After lukewarm response to mobile apps, is it 'ghar wapsi' to websites?
With low cost smartphones and better Internet penetration, mobile Internet growth has seen an upsurge in India. A report by IAMAI and KPMG projected that India will reach 236 million mobile Internet users by 2016, and 314 million by 2017. Earlier this year, Mary Meeker compared India’s Internet penetration of 2014 with China of 2008 and the US of 1996.
Many Indian startups and companies were quick to capitalize on this growing trend by either going app-only, app-first or shifting their main focus to their mobile app over other channels, during this year. Myntra was among the first Indian companies to adopt the app-only strategy shutting down their desktop and mobile websites. There was speculation that Flipkart would go app only by the end of 2015, but in the end they seem to have decided against it.
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The ‘app-only’ or ‘app-first’ strategy worked well initially, as users were incentivised to download apps through discounts and offers. But now problems such as low memory storage on consumer devices, high user acquisition costs and uninstall rates, and no clear loyalty from users seem to have forced companies to rethink their strategy and go back to a multi-channel approach.
Flipkart recently launched ‘Flipkart Lite, their re-christened mobile website that provided a native app experience to users. Working closely with Google Chrome, the engineering team at Flipkart worked around many technical challenges to develop a native mobile website experience that consumes less data over the network and takes less time to render.
Close on the heels of this announcement, Snapdeal announced the launch of ‘Snap Lite’, a ‘lite version' of their mobile website. Snapdeal CPO Anand Chandrasekaran claimed on Twitter that this would make browsing on Snapdeal 85 percent faster across all mobile browsers.
Today, Voonik, a personal shopping app for women that is backed by Sequoia Capital and Seedfund, announced the launch of its new desktop experience. Voonik was founded in 2013 by Sujayath Ali and Navaneetha Krishnan. In August 2014, they launched their mobile app to offer a more personalized shopping experience to their users. The startup claims that though they say tremendous growth and scale through their app-only strategy, their aim now is to go after a larger consumer base by providing a multi-channel experience.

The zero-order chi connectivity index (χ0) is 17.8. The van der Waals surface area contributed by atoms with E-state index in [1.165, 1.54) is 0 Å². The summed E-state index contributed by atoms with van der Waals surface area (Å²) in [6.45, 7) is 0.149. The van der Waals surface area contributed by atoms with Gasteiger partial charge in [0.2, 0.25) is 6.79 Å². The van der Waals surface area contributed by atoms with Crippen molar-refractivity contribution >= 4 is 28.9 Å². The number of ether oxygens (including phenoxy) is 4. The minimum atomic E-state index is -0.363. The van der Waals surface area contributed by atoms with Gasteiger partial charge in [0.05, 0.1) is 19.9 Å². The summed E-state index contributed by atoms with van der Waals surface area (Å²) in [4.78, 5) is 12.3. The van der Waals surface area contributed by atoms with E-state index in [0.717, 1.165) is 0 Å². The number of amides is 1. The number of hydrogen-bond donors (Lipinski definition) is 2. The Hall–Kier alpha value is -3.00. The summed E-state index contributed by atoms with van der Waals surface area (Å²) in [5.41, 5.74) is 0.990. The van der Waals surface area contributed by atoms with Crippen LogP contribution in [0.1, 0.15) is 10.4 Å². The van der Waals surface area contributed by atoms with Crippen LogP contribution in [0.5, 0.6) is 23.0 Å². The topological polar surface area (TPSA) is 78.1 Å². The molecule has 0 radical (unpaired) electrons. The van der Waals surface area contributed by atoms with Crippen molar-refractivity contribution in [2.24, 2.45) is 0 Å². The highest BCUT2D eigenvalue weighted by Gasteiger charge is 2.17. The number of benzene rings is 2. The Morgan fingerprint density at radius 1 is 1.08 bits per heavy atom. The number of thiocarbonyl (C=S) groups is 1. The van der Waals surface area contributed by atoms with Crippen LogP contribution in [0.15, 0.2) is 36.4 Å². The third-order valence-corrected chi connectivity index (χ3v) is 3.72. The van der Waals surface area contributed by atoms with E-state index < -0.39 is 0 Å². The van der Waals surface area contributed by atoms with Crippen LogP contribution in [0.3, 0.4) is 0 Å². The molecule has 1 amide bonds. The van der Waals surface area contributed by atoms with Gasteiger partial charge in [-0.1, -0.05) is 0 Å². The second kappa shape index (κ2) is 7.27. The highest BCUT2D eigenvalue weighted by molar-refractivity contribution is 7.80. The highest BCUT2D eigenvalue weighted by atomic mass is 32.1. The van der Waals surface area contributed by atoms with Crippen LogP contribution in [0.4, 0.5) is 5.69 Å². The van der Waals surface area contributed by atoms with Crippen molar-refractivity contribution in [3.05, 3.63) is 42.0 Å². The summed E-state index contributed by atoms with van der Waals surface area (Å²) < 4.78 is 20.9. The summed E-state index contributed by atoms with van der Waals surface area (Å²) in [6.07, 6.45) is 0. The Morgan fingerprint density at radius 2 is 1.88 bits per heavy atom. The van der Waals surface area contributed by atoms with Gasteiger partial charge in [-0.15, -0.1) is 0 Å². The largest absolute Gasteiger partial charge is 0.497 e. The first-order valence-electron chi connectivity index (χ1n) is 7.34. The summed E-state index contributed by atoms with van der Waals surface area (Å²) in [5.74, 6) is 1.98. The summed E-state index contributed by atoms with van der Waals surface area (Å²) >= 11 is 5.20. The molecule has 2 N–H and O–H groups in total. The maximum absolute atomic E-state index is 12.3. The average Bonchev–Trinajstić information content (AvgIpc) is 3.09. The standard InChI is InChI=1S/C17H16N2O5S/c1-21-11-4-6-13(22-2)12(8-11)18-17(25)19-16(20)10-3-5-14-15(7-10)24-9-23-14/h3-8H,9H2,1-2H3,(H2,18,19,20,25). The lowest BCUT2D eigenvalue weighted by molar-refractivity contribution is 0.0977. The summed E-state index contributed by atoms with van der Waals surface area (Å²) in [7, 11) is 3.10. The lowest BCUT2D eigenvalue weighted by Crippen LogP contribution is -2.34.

Voonik claims that according to App Annie data, their app is the largest player in the space of women-centric fashion in terms of market share and records the highest engagement in the e-commerce industry. In terms of numbers, Voonik claims an assortment of over 15 lakh products compared to less than two lakh items that other women-focused e-commerce apps have. Talking about their daily metrics and thought process behind the desktop website, Voonik CEO Sujayath, said,
Voonik is now doing 10,000 orders a day and this will increase to 15,000 in a month after our desktop launch. We are aiming for 20,000 daily orders by January. While the other e-commerce companies are switching to an app-only strategy, we think we are moving closer to our user base by providing them access to a personalized store across multiple platforms. We have the highest conversion rate in the industry for our app and we expect to get the highest conversion on desktop as well.
According to a Google India research, every third shopping search from India is fashion related and the queries in the category are growing at 66 percent year-on-year. Besides fashion, searches for style, beauty, and wellness tips are growing exponentially as well. This sector, focussed on women's’ fashion has seen a lot of activity from multiple players who have their own USPs. E-commerce platforms such as Myntra and Jabong have gone from pure-play marketplaces to marketplaces or platforms that focus on personalization with Myntra having its own product line.
Limeroad, a social discovery platform for women, had raised a $30M Series C round from Tiger Global and other existing investors in March 2015. Tiger Global-backed Roposo is positioning itself as a fashion focused social media platform. Most recently, curated fashion and lifestyle startup, Styletag.com secured Rs 50 crore angel funding from Jitu Virwani of Embassy Group.
Voonik has identified the total addressable women Internet audience at 40 million and the total women smartphone users at 21 million. Sujayath added, “Most of the new users will be first-time online shoppers. Having so far clocked 3.5 million app downloads for our app, we decided that the best way to capture a larger market share is to open its doors to a wider target audience across web and mobile.”
Going mobile app-only seemed like the logical route for many companies a few months ago, but a large chunk of customers still prefer to browse and shop through bigger screens. Despite the fact that over 70 percent of orders come from their app, Snapdeal refrained from taking the app only route. The sheer volume of apps (over 1.3 million across each app store) has forced players to revisit their app-only strategy and go back to basics, that is websites.
Experts also say that the online product discovery and shopping experience should be democratic in nature. Consumers should be given options to opt channels as per their convenience and preference. App-only strategy works well in verticals like grocery and food, among others.
At the end of the day, the customer is king, and keeping multiple channels of engagement open for end consumers seems to be the best option, at least for now. Maybe a year or so down the line when a larger percentage of the Indian population has access to higher end smartphones with 64 GB or 128 GB of internal space and more stable Internet connections, the time may be right to go ‘app-only’ again and ditch websites for good.
(With inputs from Jai Vardhan)